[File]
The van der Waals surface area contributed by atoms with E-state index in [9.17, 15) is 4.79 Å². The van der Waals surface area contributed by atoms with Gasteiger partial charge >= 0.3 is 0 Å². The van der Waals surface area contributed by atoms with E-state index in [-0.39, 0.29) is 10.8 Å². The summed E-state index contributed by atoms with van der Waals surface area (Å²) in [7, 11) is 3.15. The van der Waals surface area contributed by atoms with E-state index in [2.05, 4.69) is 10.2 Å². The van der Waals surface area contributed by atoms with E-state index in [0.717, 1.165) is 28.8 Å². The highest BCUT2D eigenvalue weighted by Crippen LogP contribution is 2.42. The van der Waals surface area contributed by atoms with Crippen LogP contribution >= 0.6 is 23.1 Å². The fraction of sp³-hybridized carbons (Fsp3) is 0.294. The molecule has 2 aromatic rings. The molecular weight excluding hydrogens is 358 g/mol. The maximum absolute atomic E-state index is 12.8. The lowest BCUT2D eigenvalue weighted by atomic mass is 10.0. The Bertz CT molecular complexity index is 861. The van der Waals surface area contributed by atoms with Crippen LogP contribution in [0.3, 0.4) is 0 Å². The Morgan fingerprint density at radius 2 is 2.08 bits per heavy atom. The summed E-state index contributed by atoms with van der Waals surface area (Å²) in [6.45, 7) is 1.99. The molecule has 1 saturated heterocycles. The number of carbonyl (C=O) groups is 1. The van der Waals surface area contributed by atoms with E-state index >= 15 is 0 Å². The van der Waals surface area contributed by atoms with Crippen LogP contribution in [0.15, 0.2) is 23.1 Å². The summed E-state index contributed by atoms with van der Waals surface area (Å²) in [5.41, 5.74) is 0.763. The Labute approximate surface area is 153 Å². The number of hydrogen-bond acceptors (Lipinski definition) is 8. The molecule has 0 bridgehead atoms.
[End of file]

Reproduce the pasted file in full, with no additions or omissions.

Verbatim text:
The van der Waals surface area contributed by atoms with E-state index in [9.17, 15) is 4.79 Å². The van der Waals surface area contributed by atoms with Gasteiger partial charge >= 0.3 is 0 Å². The van der Waals surface area contributed by atoms with E-state index in [-0.39, 0.29) is 10.8 Å². The summed E-state index contributed by atoms with van der Waals surface area (Å²) in [7, 11) is 3.15. The van der Waals surface area contributed by atoms with E-state index in [2.05, 4.69) is 10.2 Å². The van der Waals surface area contributed by atoms with E-state index in [0.717, 1.165) is 28.8 Å². The highest BCUT2D eigenvalue weighted by Crippen LogP contribution is 2.42. The van der Waals surface area contributed by atoms with Crippen LogP contribution >= 0.6 is 23.1 Å². The fraction of sp³-hybridized carbons (Fsp3) is 0.294. The molecule has 2 aromatic rings. The molecular weight excluding hydrogens is 358 g/mol. The maximum absolute atomic E-state index is 12.8. The lowest BCUT2D eigenvalue weighted by atomic mass is 10.0. The Bertz CT molecular complexity index is 861. The van der Waals surface area contributed by atoms with Crippen LogP contribution in [0.3, 0.4) is 0 Å². The Morgan fingerprint density at radius 2 is 2.08 bits per heavy atom. The summed E-state index contributed by atoms with van der Waals surface area (Å²) in [6.45, 7) is 1.99. The molecule has 1 saturated heterocycles. The number of carbonyl (C=O) groups is 1. The van der Waals surface area contributed by atoms with E-state index >= 15 is 0 Å². The van der Waals surface area contributed by atoms with Crippen LogP contribution in [0.15, 0.2) is 23.1 Å². The summed E-state index contributed by atoms with van der Waals surface area (Å²) in [5.41, 5.74) is 0.763. The Labute approximate surface area is 153 Å². The number of hydrogen-bond acceptors (Lipinski definition) is 8. The molecule has 0 bridgehead atoms.